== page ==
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Bible Commentaries
Ezekiel 32

Garner-Howes Baptist CommentaryGarner-Howes

Verses 1-16



Verses 1-16:

Two lamentations are given in this chapter: 1) First, vs. 1, over Pharaoh and 2) Second, v. 17, fifteen days later over all the people of Egypt.

Verse 1 fixes the time of the first day of the twelfth month of the twelfth year of the captivity and carrying away of Jehoachin. Jerusalem had been overthrown by this time and Amasis was revolting against Pharaoh-hophra.

Verse 2 calls upon Ezekiel to begin a lamentation cry against Pharaoh king of Egypt. He was to compare him with a young lion of the dry ground, among heathen nations, and a whale or dragon of the seas, that left its salt water habitat to pollute earth’s rivers and streams, an object of terror, on land and sea, feared like the crocodile of the river Nile. This alludes to Pharaoh’s leaving his own nation to go out and trample others, Ezekiel 19:3; Ezekiel 19:6; Ezekiel 29:3; Ezekiel 34:18; Ezekiel 38:13; Isaiah 27:1.

Verse 3 warns that the Lord God will spread out His net like a snare, with a great company of people, to ensnare Pharaoh. This alludes to the Chaldeans, God’s instruments of chastening judgment to overthrow Pharaoh, Ezekiel 29:3-4; Hosea 7:12.

Verse 4 describes the judgment carnage to be made of Pharaoh, as the Lord caused him and his armies to be cut down upon the land, be left in the open fields, to be devoured by flesh eating fowls and carnivorous beasts; He is to die like fish, or a sea monster, on dry land, v. 2; Ezekiel 19:5; Psalms 63:10; Psalms 74:4; Psalms 79:2-3; Isaiah 14:19; Isaiah 18:6; 1 Samuel 17:44.

Verse 5 warns that Pharaoh’s judgment both personal and on his mighty armed forces would be so severe that the flesh of his men and horses that were slain in the valleys, together with their corpses and stench, borne by vultures of prey, would reach to the heights upon the mountains. The world would know of the Divine judgment that had brought him low, Ezekiel 31:12.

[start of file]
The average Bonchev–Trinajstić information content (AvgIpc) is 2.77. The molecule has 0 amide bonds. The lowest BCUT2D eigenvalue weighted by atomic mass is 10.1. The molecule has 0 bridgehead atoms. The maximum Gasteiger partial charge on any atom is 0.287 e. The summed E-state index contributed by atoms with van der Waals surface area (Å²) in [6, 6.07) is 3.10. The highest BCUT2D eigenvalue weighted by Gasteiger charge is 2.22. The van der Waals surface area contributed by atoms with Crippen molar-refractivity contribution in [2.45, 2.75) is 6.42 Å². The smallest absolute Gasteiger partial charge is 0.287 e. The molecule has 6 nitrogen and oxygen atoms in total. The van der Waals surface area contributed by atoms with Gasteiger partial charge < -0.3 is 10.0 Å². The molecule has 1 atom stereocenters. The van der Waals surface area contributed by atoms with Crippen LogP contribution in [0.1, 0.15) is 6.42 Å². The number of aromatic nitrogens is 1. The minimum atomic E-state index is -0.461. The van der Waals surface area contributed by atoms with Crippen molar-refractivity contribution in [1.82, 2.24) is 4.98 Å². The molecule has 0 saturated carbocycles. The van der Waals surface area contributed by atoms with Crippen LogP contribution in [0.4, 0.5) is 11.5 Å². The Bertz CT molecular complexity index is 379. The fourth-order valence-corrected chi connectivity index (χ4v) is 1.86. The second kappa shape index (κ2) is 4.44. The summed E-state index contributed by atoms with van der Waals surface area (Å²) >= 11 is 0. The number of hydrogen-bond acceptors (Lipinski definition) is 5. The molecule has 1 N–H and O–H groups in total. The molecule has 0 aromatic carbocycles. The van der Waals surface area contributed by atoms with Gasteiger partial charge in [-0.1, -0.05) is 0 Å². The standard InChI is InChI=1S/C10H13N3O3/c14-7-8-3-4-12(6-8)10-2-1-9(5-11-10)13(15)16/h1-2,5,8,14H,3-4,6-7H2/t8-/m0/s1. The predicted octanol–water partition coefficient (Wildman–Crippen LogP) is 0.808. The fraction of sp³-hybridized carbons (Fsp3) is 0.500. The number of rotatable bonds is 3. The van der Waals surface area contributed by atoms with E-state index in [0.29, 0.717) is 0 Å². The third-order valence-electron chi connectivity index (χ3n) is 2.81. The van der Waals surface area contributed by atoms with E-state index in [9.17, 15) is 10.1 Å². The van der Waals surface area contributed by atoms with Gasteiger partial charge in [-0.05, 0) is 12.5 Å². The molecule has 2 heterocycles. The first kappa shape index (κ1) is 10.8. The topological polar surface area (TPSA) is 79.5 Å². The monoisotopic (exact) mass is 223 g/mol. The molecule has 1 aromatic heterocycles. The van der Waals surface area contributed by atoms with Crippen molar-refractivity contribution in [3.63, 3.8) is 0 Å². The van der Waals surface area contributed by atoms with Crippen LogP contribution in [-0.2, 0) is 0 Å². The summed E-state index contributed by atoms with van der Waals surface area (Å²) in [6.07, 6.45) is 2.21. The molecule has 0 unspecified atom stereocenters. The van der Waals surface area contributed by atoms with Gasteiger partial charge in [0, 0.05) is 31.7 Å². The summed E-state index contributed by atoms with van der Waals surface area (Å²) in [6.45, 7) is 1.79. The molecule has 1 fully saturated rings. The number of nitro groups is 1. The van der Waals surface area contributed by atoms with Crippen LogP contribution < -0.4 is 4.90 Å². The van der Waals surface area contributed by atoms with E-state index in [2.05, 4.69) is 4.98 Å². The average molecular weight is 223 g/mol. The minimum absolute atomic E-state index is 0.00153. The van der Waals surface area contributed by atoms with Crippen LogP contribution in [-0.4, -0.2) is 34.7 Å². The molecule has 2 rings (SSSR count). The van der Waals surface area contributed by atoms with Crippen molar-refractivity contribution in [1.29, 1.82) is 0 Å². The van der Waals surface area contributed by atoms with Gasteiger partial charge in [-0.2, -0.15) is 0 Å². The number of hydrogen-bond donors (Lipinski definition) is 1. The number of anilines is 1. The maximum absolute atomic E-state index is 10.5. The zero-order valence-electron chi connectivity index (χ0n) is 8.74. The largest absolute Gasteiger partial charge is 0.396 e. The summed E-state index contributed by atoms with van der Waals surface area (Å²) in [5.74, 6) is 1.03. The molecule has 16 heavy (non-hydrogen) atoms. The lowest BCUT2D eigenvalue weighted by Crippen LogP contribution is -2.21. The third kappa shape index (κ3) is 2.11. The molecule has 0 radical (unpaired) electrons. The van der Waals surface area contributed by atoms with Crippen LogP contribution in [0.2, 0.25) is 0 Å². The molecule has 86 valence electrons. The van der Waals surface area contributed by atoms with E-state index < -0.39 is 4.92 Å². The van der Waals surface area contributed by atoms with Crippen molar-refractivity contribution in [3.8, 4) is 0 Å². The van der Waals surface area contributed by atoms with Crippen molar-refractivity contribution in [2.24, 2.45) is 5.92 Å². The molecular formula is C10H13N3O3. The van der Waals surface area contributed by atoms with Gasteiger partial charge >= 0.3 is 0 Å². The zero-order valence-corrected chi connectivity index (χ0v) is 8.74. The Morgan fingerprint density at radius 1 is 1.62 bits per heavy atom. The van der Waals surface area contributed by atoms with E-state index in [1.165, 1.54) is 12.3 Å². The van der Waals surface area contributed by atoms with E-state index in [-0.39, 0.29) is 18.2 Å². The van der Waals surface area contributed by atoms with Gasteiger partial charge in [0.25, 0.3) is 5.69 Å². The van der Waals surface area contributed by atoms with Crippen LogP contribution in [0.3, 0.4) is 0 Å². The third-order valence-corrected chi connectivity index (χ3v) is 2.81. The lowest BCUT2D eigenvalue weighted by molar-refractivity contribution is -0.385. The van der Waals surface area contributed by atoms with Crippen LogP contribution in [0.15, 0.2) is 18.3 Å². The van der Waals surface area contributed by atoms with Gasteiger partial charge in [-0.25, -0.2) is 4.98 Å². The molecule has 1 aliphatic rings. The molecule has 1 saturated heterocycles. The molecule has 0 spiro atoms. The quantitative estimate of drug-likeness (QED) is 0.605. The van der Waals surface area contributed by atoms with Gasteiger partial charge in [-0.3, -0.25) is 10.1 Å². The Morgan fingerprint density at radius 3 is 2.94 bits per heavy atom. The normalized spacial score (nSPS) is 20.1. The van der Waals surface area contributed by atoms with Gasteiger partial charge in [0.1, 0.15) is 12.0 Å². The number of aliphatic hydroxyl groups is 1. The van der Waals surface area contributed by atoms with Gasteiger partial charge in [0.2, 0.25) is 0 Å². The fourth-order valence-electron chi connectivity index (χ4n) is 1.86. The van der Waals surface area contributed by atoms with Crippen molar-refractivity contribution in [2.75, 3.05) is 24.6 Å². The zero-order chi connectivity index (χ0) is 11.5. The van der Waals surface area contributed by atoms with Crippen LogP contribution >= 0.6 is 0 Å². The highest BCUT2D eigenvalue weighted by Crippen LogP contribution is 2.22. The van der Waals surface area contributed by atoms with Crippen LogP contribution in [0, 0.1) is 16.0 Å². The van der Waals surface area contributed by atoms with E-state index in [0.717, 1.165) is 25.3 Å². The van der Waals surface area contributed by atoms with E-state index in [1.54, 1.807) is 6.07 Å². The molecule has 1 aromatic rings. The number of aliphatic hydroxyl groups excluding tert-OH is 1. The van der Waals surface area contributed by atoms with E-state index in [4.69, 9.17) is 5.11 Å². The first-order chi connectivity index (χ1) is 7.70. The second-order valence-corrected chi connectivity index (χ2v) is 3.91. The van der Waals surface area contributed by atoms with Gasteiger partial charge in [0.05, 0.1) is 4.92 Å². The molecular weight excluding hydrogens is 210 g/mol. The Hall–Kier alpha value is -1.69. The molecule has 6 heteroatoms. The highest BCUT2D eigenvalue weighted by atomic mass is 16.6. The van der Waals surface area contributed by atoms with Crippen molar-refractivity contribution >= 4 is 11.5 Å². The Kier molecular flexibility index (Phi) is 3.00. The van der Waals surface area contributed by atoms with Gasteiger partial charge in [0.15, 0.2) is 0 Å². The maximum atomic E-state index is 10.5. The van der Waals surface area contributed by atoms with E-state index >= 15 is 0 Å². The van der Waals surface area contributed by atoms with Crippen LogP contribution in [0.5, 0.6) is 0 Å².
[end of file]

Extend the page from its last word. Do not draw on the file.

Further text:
Verse 6 further warns that armed slaughter of Pharaoh’s hordes of men and horses would be so great that the land, Nile and her streams, would swim with blood, seas of blood, as in God’s judgment on her in the days of Moses, Exodus 7:19; Revelation 8:8. Their blood was to pollute the streams, from the Nile and her valleys, to the top of the mountains, wherever the crocodiles swam and sought life and food, even as they symbolized the dragon-like powers and nature of Pharaoh.

Verses 7, 8 describe darkness, defeat, despair, and loneliness that will shroud the land like a dense cloud, when Divine judgment has fallen on Pharaoh and the army of his might, at the hand of the Lord. All heaven’s bright lights, the sun, moon, and stars, objects, creatures they had come to worship instead of the Creator, were to be turned to darkness, Exodus 10:21; Job 18:5; Isaiah 13:10; Jeremiah 13:16; Joel 3:15; Amos 8:9; Matthew 24:29; Revelation 6:13; Romans 1:25. Their political lights were put out.

Verse 9 foretells that the Lord would vex or provoke to anger the hearts of many people, when He brought tidings of their destruction, with the captives who would be carried as slaves into many nations, that they had not even known.

Verse 10 describes terror brought upon many people and other kings round about upon learning of Pharaoh’s fall, when the Lord brandished His sword, by means of the Chaldean army. Fear and trembling gripped all who beheld Pharaoh’s fall, Deuteronomy 29:24; 1 Kings 9:8; Ezekiel 26:16.

Verse 11 warns that the sword of the king of Babylon would surely come down upon Pharaoh, without escape, Jeremiah 46:26; Ezekiel 30:4.

Verse 12 asserts that the sword of the mighty (king of Babylon) the terrible ones of the earth, the people and pomp of all Egypt would be destroyed, made spoil for the warriors who destroyed her, Ezekiel 28:7; Ezekiel 29:19.

Verse 13 describes the Lord’s destruction of the beasts, domesticated animals beside the great waters of the Nile and her tributaries, so that the foot of no man or beast would trouble them any more in all the land, Ezekiel 29:11.

Verse 14, 15 further prophesies that in this judgment upon Pharaoh He will make their rivers deep, or waters to subside, go down, so that the waters should run like oil (quietly), with no rush of waterfall noise, because they were near dried up. Thus the land would become destitute of its former fullness, until they who survived should recognize the Lord as the one true God, Exodus 7:5; Exodus 14:4; Exodus 14:18; Exodus 20:1-5; Psalms 9:16; Psalms 83:17-18.

Verse 16 concludes the repeated lament which the survivors of Egypt and all nations should lament for her and her fallen king and his armies as declared by the Lord God, 2 Samuel 1:17; 2 Chronicles 35:23-25; Ezekiel 26:17. And so it should and did come to pass.

Verses 17-32


Verses 17-32: